Tuesday, May 19, 2009

Another Perspective on Confessing Sins Publicly

Ken Stewart--whose comments on this blog are a model of what thoughtful commenting should look like--left the following note on my excerpt from Piper's 1987 sermon on confession. I thought it was helpful and worth highlighting here:
There is a whole other side to this question besides what is set out in the posting and that is the issue of whether the consequences of such public confession are not more grave than that of not confessing in public.

Somewhere in his Systematic Theology Charles Hodge sets out the principle that public sins ought to be publicly confessed whereas private sins are best confessed in private.

To some, such a distinction will seem overly fastidious. I disagree. Think back to the reports from a decade or more ago about student revivals on various Christian campuses. Students were lined up at microphones to "confess" before whole auditoriums of people a lot of things that were very lurid and not in keeping with the cautions of Ephesians 5.3,4. What is there about the confession of sin that requires private shameful acts to be confessed before audiences of both genders, not bound by close relationship to the one confessing? That smacks of the courtroom, not Christian fellowship.

Or to think of another scenario: many of us have heard of congregations which try to take church discipline seriously by requiring not-yet-married couples,discovered to be promiscuous, to make open confession before the whole congregation with which they have been associated. Again, I ask--where is the fitness of making private sin this public? Surely there is a confession of sin, behind closed doors to the appropriate spiritual leaders, which accomplishes all the same good. [Having said this, I would add that the old practice of private confession to a priest--now making something of a comeback among Catholics--was so beset with priestly indiscretions that it became one of the best arguments for clerical marriage. All this to say that private confession is not trouble-free].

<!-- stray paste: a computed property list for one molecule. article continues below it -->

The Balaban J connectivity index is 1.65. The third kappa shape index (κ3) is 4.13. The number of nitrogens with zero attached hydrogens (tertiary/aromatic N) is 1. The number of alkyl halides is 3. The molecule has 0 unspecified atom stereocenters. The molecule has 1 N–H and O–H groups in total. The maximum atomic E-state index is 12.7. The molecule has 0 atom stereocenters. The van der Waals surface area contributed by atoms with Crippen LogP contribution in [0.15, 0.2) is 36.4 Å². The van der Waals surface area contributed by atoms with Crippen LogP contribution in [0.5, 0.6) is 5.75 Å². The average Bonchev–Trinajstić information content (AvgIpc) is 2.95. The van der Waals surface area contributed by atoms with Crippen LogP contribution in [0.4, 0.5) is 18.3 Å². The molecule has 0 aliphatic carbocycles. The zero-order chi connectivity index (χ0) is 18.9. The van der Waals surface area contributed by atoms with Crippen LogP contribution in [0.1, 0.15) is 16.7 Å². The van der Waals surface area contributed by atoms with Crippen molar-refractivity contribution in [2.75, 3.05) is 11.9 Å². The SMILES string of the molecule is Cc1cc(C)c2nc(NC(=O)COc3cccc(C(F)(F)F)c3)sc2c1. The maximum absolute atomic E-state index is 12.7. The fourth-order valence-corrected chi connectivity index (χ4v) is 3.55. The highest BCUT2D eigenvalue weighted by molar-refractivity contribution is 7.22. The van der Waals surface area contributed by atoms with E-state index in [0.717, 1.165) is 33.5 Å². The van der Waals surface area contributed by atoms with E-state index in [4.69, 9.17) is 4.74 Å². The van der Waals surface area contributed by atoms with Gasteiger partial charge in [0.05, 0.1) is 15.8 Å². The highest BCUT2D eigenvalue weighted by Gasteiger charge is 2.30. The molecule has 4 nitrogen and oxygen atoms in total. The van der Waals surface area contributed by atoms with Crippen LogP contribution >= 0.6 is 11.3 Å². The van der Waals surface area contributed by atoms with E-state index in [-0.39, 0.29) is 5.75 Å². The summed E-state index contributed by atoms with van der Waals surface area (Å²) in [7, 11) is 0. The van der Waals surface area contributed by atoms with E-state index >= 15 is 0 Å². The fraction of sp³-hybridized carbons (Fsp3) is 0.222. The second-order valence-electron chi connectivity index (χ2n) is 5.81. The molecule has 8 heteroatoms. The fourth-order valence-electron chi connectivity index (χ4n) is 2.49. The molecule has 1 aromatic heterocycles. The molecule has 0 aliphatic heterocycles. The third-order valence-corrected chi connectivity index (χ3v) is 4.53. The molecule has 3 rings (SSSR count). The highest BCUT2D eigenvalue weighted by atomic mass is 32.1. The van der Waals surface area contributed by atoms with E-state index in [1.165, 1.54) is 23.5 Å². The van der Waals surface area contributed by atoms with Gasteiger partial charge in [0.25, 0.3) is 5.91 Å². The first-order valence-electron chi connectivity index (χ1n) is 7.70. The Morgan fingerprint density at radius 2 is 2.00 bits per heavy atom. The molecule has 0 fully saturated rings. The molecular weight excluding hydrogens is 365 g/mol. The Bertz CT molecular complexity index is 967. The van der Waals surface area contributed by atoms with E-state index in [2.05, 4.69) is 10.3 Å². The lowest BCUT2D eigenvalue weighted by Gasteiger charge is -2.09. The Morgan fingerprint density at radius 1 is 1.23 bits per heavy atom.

Surely confession of sin to another implies some clear relationship to exist which makes it especially appropriate for the one hearing the confession to hear it. Call it an accountability relationship if you will. I do not agree that the magazine editor wanting to book a photo shoot (even as a believer) is a person with which such an accountability relationship must be reckoned to occur. Wouldn't it have been sufficient simply to have declined tactfully? (This is not to say that some great principle was violated by what JP did under the circumstances). I find it hard to question Charles Hodges' wisdom on this point.